What if services cannot maintain their attestation rate?  Will their funding rate drop?

Services will be expected to meet attested salary rates for the entire funding period in order to access higher funding rates. If salary reductions are required to remain viable, services should look at whether a reduction in staff hours can be negotiated rather than reducing pay rates.

What if no parents send their children back to our service under Alert Level 3, will we continue to be funded?

Yes, funding for services will continue where services remain closed by using the Emergency Closure code. If you opened expecting to receive children whose parents had indicated required care, but they did not attend, then use the Service Open code in your student management system.

If a service decides to remain closed in Alert Level 3 will funding still continue at pre-lockdown levels, as with Alert Level 4?

Where parents or caregivers need to, they can send their children to an early learning service. If a service has identified children enrolled who require care during Alert Level 3 the Ministry encourages those services to consider opening where no alternative arrangements can be made and as long as public health measures can be maintained.

Funding for early learning services will continue even if a service remains closed during Alert Level 3. The same funding arrangements will apply as during Alert Level 4 lockdown.

Please mark the days your service would ordinarily have been open, but was closed during the COVID-19 Alert Level 3, as an emergency closure in your student management system (SMS).

If your service is normally closed on school or public holidays, for the Alert Level 4 and 3 periods we are asking you to mark these as holiday period (HP) for school term and statutory holidays (SH).

If we can reopen, but can’t take as many children as usual will we still get full funding? How will our funding be impacted by our enrolments going up and down?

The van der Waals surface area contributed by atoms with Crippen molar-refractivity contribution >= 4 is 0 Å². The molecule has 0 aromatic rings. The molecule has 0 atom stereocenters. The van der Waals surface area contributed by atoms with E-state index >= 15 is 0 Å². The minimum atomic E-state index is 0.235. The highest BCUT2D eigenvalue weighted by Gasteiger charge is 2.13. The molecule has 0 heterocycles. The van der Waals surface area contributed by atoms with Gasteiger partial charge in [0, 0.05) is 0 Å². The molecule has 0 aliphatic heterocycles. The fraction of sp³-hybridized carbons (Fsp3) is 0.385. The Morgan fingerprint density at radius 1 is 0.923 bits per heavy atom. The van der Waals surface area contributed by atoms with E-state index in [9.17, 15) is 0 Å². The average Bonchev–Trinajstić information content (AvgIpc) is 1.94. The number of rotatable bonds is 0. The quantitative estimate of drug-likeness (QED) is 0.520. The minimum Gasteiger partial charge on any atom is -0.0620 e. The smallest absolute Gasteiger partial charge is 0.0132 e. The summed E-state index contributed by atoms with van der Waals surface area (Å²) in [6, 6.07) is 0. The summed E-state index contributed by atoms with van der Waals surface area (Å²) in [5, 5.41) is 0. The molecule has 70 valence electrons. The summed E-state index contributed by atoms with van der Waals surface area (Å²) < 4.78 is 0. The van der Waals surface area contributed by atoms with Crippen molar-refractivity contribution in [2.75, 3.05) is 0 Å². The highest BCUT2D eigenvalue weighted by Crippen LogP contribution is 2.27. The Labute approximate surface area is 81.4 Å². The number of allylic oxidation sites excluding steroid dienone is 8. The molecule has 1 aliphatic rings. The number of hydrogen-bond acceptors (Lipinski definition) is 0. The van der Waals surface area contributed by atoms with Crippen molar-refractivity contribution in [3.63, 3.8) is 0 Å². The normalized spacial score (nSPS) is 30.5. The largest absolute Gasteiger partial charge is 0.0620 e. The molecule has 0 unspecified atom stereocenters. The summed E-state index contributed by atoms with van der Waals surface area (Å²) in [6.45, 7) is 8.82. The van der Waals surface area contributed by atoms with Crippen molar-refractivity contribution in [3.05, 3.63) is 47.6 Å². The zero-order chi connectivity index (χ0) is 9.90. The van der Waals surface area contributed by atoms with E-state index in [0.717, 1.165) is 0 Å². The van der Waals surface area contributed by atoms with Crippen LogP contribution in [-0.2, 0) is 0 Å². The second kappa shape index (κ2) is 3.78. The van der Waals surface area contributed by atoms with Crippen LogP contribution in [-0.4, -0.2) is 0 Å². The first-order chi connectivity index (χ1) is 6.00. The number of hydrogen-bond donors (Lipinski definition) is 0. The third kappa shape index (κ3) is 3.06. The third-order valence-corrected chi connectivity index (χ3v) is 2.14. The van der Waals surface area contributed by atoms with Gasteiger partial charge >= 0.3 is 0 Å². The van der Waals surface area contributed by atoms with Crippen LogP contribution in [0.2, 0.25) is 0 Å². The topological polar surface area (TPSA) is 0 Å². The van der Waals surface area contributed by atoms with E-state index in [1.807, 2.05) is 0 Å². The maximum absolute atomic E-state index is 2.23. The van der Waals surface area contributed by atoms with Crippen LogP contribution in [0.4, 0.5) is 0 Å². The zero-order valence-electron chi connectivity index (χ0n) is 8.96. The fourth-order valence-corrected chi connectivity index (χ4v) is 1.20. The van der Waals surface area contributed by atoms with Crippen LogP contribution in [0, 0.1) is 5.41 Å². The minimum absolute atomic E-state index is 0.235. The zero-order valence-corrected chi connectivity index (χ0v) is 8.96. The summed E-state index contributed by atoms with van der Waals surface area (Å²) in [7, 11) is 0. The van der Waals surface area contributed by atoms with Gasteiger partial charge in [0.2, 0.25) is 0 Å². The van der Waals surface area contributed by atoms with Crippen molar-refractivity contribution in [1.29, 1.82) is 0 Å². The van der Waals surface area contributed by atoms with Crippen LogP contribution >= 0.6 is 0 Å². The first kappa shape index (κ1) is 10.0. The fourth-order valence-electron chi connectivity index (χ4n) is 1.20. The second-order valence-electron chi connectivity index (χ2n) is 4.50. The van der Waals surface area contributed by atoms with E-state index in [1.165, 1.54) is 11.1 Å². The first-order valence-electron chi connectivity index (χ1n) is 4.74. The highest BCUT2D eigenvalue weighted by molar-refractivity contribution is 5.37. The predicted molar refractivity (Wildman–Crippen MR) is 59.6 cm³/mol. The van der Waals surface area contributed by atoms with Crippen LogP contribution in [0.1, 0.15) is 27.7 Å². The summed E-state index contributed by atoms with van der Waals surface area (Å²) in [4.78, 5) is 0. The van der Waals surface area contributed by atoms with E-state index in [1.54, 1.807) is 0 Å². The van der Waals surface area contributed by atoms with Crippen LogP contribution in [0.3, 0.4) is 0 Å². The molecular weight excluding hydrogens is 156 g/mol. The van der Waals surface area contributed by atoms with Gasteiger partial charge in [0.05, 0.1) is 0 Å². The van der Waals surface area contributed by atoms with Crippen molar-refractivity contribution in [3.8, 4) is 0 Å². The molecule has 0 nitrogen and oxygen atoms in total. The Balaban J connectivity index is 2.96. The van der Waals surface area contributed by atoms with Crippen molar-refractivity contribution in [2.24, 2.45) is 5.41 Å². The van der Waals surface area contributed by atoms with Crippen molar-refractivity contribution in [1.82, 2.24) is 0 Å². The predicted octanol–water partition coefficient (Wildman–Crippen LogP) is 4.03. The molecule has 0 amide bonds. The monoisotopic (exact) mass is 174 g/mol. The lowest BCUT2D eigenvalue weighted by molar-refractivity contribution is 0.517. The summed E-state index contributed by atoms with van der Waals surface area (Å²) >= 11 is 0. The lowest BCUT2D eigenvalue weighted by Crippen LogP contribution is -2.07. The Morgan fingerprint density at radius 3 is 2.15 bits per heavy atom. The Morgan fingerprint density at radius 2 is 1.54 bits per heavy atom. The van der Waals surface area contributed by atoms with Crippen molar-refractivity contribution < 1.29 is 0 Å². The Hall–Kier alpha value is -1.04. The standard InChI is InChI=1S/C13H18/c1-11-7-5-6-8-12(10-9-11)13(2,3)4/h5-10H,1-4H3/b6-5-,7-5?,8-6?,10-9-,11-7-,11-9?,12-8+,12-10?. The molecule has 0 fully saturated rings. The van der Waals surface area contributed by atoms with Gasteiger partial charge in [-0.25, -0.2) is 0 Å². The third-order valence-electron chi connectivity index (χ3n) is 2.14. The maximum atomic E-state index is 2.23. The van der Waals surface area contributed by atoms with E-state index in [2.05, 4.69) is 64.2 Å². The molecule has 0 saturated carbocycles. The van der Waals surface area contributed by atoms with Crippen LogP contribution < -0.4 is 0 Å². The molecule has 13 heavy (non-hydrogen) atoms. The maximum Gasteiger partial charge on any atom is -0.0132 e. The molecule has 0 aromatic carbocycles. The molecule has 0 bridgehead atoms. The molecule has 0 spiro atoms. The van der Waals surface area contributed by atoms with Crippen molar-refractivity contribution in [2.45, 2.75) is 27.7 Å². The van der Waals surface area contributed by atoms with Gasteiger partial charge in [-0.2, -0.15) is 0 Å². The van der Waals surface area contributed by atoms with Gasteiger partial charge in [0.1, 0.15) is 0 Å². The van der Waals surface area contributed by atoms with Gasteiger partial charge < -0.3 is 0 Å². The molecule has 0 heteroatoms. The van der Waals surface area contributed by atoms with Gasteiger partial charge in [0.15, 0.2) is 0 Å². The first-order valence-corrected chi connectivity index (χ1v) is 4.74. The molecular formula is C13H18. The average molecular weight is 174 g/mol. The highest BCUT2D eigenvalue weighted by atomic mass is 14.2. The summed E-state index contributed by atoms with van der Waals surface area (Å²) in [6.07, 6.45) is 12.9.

Providing the exemption to the three week rule for continuous absences allowing a 12 week continuous absence for all children will help to maintain enrolment Levels.  The new space requirements while at Alert Level 3 will not limit funding for services who usually operate at maximum capacity in normal circumstances. Services will continue to be funded for enrolled children up to their existing licence maximum.

If actual numbers of children who choose to attend is fewer than the enrolled numbers will services have to repay some of their funding?

Where actual enrolment data results in negative wash-ups being calculated for the period 01 February to 31 May 2020, the Ministry will write off any shortfall or difference to ensure that services do not receive a negative wash-up payment in the 1 July 2020 ECE operational funding payment.

As advance funding paid on 2 March 2020 was based on average funded child hours (FCH) for October 2019 to January 2020 it may not reflect actual attendance for February to May 2020.

If actual attendance during February to May 2020 is less than average FCH paid in advance on 2 March 2020, you will not be required to pay this back.

If actual attendance during February to May 2020 is higher than average FCH paid in advance on 2 March 2020, this will be funded through the usual wash-up process. This also applies to early learning services on monthly funding.

I run a playgroup and we still can’t open under Alert Level 3, will we continue to be funded?

Funding will continued to be paid to playgroups. If you had already submitted your funding request for the January – June 2020 period via the Education Resourcing System (ERS) prior to 25 March it does not need to be changed. If you have not yet submitted your funding request, enter the number of sessions that you would have expected to be open as if the Alert Level 4 lockdown and subsequent restrictions at Alert Level 3 had not taken place. 

If a child is aged 6 and hasn’t started school yet can they still be funded in our early learning service?

Funding can be claimed only for children who fill a child-place and are less than 6 years of age. Children should not attend early learning services from the day of their sixth birthday.

From the age of 6 there is a legal requirement for every child to be enrolled and to attend a registered school. There are no provisions in the emergency legislation that suspends that requirement, so if a child turns 6 during the lockdown they need to be enrolled in a school. 

Centres who rely on donations are hearing from parents they can no longer afford to donate. How will they survive?